Princess Beatrice and Edoardo’s budget wedding – including a second-hand gown borrowed by the Queen

Princess Beatrice and Edoardo's budget wedding - including a second-hand gown borrowed by the Queen

Princess Beatrice and Edoardo Mapelli Mozzi were not the only young couple to have their 2020 wedding ceremony disrupted and postponed due to Covid-19.

Instead of pushing the wedding to next year, however – the choice of many in their situation – they chose to have a more intimate ceremony just a few weeks later.

The wedding, originally scheduled for May 29, took place on July 17 in the presence of only close family.

And they exchanged the prestigious Chapel Royal at St James’s Palace, the main venue, for the Chapel Royal of All Saints, their childhood family home, Royal Lodge, in Windsor Great Park.

Princess Beatrice married Edoardo Mapelli Mozzi at the Royal Lodge in Windsor on 17 July 2020 in a socially distanced ceremony attended by their immediate family.

Queen Elizabeth II and Prince Philip stand next to Princess Beatrice and Edoardo Mapelli Mozzi outside the Chapel Royal of All Saints at Royal Lodge in Windsor after their wedding

The ceremony was attended by around 20 guests including the late Queen Elizabeth and the Duke of Edinburgh and parents and siblings.

For her big day, Beatrice wore a vintage Norman Hartnell dress borrowed from her late grandmother, Queen Elizabeth II, who first wore the dress to a 1961 state dinner in Rome.

The gown was made of peau de soe taffeta in a shade of ivory, which was added for Beatrice with puffed organza sleeves.

It was beautifully finished with intricate diamante embellishment.

The dress was re-modelled by her late majesty’s dresser, Angela Kelly, and royal costume designer Stuart Parvin.

Accessories were recycled, too.

Princess Queen Mary paired hers with the Diamond Fringe Tiara, which Queen Elizabeth wore to marry Prince Philip on November 20, 1947.

Beatrice matched the embellished bridal gown with champagne satin Valentino heels, which she wore to the wedding of Charles and Camilla Wells in 2011.

The socially-distanced event at the Chapel Royal of All Saints was the first royal wedding behind closed doors for 235 years.

For her big day, Beatrice wore a vintage Norman Hartnell dress on loan from her late grandmother, Queen Elizabeth II.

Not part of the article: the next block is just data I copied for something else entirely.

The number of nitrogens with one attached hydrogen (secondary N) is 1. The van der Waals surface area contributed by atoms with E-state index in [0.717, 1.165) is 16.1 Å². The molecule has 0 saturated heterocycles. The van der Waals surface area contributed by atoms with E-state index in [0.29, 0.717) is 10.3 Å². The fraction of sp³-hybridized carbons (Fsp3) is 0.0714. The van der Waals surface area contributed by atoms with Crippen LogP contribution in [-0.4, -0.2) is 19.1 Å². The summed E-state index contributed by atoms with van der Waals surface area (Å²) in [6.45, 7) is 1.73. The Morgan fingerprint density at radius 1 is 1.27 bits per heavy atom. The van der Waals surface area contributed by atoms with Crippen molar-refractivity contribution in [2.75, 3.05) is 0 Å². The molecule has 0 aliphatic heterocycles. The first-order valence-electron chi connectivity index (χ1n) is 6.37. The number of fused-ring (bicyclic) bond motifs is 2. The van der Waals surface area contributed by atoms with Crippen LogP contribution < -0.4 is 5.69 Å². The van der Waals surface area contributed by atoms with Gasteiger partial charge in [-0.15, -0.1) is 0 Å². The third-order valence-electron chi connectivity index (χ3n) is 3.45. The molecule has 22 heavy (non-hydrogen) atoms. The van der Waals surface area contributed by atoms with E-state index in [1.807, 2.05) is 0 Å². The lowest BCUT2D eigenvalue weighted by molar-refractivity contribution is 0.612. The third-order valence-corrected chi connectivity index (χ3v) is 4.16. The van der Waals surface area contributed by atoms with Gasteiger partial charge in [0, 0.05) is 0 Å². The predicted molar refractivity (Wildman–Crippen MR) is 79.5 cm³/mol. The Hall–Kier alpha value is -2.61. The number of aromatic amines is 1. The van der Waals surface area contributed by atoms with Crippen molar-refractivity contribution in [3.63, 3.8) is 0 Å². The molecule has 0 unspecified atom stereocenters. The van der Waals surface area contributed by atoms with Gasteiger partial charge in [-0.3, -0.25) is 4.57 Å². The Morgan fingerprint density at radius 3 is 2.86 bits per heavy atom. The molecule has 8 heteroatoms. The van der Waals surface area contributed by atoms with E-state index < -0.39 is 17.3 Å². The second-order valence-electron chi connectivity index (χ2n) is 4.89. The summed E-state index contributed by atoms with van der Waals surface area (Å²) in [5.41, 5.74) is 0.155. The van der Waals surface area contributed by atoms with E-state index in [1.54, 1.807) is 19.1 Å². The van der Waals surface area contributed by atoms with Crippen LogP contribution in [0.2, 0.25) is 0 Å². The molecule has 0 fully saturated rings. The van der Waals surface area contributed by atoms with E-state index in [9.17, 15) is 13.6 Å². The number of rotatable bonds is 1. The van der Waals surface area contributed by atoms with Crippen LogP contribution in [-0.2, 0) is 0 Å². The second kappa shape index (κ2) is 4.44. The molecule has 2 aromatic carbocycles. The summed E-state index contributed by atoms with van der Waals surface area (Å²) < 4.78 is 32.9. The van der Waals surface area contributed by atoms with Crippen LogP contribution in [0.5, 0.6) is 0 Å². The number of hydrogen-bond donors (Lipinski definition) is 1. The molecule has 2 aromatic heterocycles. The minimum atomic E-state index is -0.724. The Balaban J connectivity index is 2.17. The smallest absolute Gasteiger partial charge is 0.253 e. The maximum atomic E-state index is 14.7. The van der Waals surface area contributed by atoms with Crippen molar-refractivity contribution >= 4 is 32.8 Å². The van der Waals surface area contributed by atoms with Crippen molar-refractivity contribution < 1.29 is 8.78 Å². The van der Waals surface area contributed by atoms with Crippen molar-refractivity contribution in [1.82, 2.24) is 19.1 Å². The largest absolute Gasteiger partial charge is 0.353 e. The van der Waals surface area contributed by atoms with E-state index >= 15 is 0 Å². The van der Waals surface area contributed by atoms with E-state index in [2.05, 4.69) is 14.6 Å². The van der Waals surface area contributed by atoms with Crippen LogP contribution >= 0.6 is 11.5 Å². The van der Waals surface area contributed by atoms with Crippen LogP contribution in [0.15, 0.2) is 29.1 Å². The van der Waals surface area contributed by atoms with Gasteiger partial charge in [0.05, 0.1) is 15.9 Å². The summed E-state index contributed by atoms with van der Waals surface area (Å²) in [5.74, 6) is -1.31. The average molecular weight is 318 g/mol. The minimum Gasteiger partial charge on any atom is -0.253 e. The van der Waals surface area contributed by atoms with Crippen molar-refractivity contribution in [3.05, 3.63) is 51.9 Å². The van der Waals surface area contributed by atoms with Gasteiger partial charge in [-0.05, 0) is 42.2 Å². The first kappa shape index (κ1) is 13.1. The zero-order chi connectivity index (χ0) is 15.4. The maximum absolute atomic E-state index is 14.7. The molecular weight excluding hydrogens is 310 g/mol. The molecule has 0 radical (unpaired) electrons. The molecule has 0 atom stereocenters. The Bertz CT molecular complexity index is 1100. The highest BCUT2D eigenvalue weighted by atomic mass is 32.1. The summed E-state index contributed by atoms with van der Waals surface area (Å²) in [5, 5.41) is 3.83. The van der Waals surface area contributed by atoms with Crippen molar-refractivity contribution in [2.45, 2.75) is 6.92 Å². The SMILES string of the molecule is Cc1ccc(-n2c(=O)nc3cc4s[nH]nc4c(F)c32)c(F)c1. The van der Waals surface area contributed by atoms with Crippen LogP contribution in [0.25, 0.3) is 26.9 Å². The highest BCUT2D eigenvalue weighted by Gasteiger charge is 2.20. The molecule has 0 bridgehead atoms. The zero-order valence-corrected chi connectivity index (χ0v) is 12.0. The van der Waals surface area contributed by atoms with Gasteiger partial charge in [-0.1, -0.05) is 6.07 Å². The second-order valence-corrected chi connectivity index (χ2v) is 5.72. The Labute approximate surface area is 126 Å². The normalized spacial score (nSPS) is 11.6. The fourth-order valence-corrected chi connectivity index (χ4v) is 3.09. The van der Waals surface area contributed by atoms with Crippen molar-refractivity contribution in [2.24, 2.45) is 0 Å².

Princess Beatrice and Edoardo Mapelli Mozzi stand in the doorway of the Royal Chapel of All Saints at the Royal Lodge after their wedding

The church was decorated with pink and white delphiniums, roses, wax flowers and hydrangeas from Windsor Great Park.

While Beatrice carried trailing jasmine, pale pink and cream sweet peas, royal porcelain ivory spray roses, pink O’Hara garden roses, pink wax flowers, baby pink astilbe flowers (false goat’s beard) and sprigs of myrtle.

Like royal brides before her, Beatrice sent her wedding bouquet to the Tomb of the Unknown Warrior at Westminster Abbey.

During the 30-minute service, the bride and groom’s mothers, Sarah Ferguson and Nicky Williams-Ellis, read the happy couple’s favorite poems: I Carry You in My Heart (Let me marry not true heart…) by EE Cummings and Shakespeare’s Sonnet 116.

Edoardo’s son, three-year-old Wolfie, plays best man and pageboy.

Prince Andrew walked his daughter Beatrice down the aisle but did not appear in any photos shared with the public.

Queen Elizabeth II arrived at the Odeon, Leicester Square, in 1962, wearing the same Pew de Soye taffeta dress by Norman Hartnell that Princess Beatrice wore to her wedding.

Princess Eugenie and Jack Brooksbank’s wedding at St George’s Chapel in October 2018 cost British taxpayers £2m

It was a stark contrast to her sister Princess Eugenie’s lavish ceremony in 2018.

Although no confirmed figures have been reported for the wedding, it is believed that Princess Beatrice’s wedding cost taxpayers nothing.

British taxpayer money usually goes towards the security costs involved in royal weddings, and the palace pays for the more private aspects of the day.

Eugenie’s wedding, which involved a carriage ride around Windsor, cost the public purse nearly £2 million.

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